GM’s Mary Barra Says She Believes in Growing China Market

January 11, 2016, 3:38 AM UTC
General Motors Co. Buick Event Ahead Of The 2016 North American International Auto Show (NAIAS)
Mary Barra, chief executive officer of General Motors Co. (GM), speaks to members of the media during a General Motors Co. Buick event ahead of the 2016 North American Auto Show (NAIAS) in Detroit, Michigan, U.S., on Sunday, Jan. 10, 2016. General Motors Co. is making its latest play to bring Buick back in the U.S. by showing off the Avista sporty coupe concept and the Chinese-built Envision sport utility vehicle today in advance of the Detroit auto show. Photographer: Andrew Harrer/Bloomberg *** Local Caption *** Mary Barra
Photograph by Andrew Harrer—Bloomberg via Getty Images

DETROIT, Jan 10 (Reuters) – General Motors Co Chief Executive Officer Mary Barra said that although growth in the Chinese auto market has slowed, sales will grow significantly over the long term.

The world’s biggest auto market “is going to be more volatile, but we still believe over the long term the market (will have) substantial growth,” Barra told reporters at a Detroit auto show event on Sunday night.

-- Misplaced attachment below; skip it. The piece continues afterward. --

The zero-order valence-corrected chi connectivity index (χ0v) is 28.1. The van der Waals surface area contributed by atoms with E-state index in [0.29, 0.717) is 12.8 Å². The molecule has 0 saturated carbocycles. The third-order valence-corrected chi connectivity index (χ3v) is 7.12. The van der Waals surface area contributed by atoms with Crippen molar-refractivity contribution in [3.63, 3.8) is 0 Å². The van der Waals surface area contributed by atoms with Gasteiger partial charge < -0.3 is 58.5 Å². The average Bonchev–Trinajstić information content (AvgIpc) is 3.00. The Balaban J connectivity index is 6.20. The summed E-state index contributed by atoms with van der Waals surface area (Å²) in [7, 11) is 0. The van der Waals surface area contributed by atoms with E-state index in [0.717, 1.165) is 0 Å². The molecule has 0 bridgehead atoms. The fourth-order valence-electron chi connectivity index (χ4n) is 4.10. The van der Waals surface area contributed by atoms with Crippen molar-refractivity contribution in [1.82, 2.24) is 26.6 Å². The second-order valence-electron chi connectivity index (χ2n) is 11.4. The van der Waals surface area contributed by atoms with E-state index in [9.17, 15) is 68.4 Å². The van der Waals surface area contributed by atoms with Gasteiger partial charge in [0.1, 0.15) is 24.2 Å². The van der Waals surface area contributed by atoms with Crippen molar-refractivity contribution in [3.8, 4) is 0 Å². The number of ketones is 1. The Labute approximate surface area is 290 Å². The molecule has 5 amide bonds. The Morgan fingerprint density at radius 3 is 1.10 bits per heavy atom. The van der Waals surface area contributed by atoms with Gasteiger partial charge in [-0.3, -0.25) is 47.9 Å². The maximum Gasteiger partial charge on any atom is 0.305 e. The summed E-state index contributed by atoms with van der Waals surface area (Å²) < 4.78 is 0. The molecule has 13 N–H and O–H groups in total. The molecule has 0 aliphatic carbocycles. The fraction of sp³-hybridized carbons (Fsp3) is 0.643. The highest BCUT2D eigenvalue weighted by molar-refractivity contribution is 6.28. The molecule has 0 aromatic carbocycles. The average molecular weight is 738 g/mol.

The Chinese market is expected to show 3 percent growth in 2015, well below the double-digit gains it experienced earlier this decade. GM’s sales in China rose 5 percent last year.

Last month, before the most recent stock market plunge in China, an industry association said auto sales were expected to rise 5 percent to 7 percent in 2016.

GM will begin this year exporting a compact crossover vehicle, the Buick Envision, from China. It is the first mass-market vehicle made in China that will be sold in the U.S. market.

Barra spoke after a Buick concept small sedan, the Avista, was unveiled. She said the car indicates the direction of Buick sedans, but would not say if there were plans to make a production model.

As Barra spoke, nearby was a new Buick Envision, a highlight for GM at the Detroit show.

She said that this year China sales of the Envision will be much higher than those for the U.S. market. Last year, GM sold about 147,000 Envision crossovers in China.

Karl Brauer, analyst at Kelley Blue Book, said the Envision is only the first of what will become a growing number of Chinese-made vehicles exported to the United States.

“Most consumers are not hung up on, if not completely oblivious to, where the car is made,” Brauer said. “At the end of the day if it is a Buick-badged vehicle that we really like as a domestic buyer, we’re going to buy it.”

Joe Phillippi, head of AutoTrends Consulting, said the Envision hits right in the middle of the hottest-selling part of the U.S. market – small crossover vehicles.

“The Envision meets a need the (U.S.) Buick dealers have had for a very long time,” said Phillippi.

The Envision goes on sale in the U.S. market in the second quarter.

(Reporting by Bernie Woodall; Editing by Bill Rigby)

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